Not mentioned in the article but something that’s struck me for years – boarding tends to create a different reaction to rules – a moral ambiguity to them – at home with parents, rules are interpreted with and possibly enforced by emotions – if you disappoint your parents you feel bad for the negative emotions you’ve created.

    Breaking of rules at boarding school does not have a negative emotional impact – one might be upset about being caught but there’s not much of an emotional response.

    It concerns me that many of the people in parliament/cabinet went through the public school system – 2/3rds through Eton College, The King’s School and Cheltenham Ladies’ College.

    It no longer surprises me that when politicians are caught breaking rules/laws there is no emotional repsonse – yes, they’d prefer not to have been caught but many lack the emotional understanding to understand why the country feels emotional about such things.

  51. John B on 2022-01-15 at 8:09 AM

    I was at a “top” boarding school from 1973 to 1978. Wrenched from an idyllic life in Africa into an alien landscape with incomprehensible rules and culture. The day I was dropped off killed the essence of me. I did not suffer cruelty. Just a complete absence of comfort, warmth, emotional cherishing. I adapted. Became cynical, academically successful, emotionally repressed. And reading some of these comments made me cry – which means they hit home somewhere deep inside. On the surface confident, successful and emotionally strong. But in reality deeply insecure, feelings of unworthiness and emotionally barren. Unable to give my wife the emotional support she needs because I literally don’t know how. I had no idea so many ex-boarders feel this way. So a big thank you to you all. Maybe therapy would be worth a shot.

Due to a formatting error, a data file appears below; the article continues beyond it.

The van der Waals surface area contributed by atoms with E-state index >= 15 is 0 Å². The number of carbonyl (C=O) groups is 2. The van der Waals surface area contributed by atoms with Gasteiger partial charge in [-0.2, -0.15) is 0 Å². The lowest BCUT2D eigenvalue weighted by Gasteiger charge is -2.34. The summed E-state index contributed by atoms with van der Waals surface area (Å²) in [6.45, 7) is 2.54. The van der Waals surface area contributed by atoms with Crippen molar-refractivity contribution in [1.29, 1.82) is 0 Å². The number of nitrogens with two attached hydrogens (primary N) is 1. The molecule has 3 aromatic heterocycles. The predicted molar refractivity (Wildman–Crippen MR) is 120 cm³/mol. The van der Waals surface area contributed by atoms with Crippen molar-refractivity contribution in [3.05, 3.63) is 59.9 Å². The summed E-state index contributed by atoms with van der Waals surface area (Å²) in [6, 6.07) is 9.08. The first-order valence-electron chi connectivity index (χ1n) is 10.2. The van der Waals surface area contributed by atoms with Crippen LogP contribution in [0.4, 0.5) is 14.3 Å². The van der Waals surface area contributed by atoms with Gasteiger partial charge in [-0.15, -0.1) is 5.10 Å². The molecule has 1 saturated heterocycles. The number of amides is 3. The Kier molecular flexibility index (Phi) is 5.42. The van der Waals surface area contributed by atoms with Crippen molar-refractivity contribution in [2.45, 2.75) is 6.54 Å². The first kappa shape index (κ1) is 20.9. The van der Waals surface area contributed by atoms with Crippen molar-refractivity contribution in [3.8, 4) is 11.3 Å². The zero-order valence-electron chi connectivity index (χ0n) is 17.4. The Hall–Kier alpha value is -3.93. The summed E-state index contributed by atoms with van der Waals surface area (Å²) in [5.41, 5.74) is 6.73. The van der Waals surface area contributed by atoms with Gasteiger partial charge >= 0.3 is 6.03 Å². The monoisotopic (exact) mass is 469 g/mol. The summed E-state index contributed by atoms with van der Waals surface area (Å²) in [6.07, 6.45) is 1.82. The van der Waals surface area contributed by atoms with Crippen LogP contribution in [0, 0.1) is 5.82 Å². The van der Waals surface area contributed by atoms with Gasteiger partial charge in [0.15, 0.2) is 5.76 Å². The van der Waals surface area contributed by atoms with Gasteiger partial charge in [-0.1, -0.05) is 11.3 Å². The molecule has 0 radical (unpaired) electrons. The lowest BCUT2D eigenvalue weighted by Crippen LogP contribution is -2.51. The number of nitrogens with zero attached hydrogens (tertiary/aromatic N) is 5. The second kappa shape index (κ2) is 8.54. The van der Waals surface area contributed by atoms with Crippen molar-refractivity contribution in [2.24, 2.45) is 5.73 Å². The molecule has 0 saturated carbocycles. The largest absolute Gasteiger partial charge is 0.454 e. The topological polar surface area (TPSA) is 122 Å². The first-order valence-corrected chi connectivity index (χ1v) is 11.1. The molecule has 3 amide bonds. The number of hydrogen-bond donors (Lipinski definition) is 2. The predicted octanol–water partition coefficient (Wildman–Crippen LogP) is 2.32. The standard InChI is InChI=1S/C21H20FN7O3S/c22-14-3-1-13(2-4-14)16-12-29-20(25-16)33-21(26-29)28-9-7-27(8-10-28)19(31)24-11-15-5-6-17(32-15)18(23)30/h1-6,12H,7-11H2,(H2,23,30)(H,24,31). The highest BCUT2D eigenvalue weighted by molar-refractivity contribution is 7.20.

52. Anon on 2022-02-04 at 4:23 AM

    I went to boarding school at 6, after my parents’ divorce. Mum worked at the school. I saw her once or twice a week. She wanted me to get a good education, which I did, certainly academically. But if I go back to memories of being 6, not knowing anyone, away from my beloved mum, the pain after 50 years is as raw as it was in those days. I cried constantly for several months. My dad would ring the school and I’d speak to him on the phone, he’d have had a few drinks and the slurring upset me. I saw him only in the holidays. My grandparents’ home became my haven. It was unbelievably hard at the beginning, I got used to the life there but never, in 12 years, did I get used to leaving my mum. I have a huge problem with goodbyes to this day. Terrified something will happen and I’ll never see that person again. I tell people close to me that I love them whenever I say goodbye. Huge gaping sense of abandonment. My husband has helped me feel more secure. But when my daughter turned 6 I could not believe I’d been sent away at such a very young age, even though I understand my parents’ reasons. The most vital thing for me as a parent was for my daughter to grow up in a stable happy family.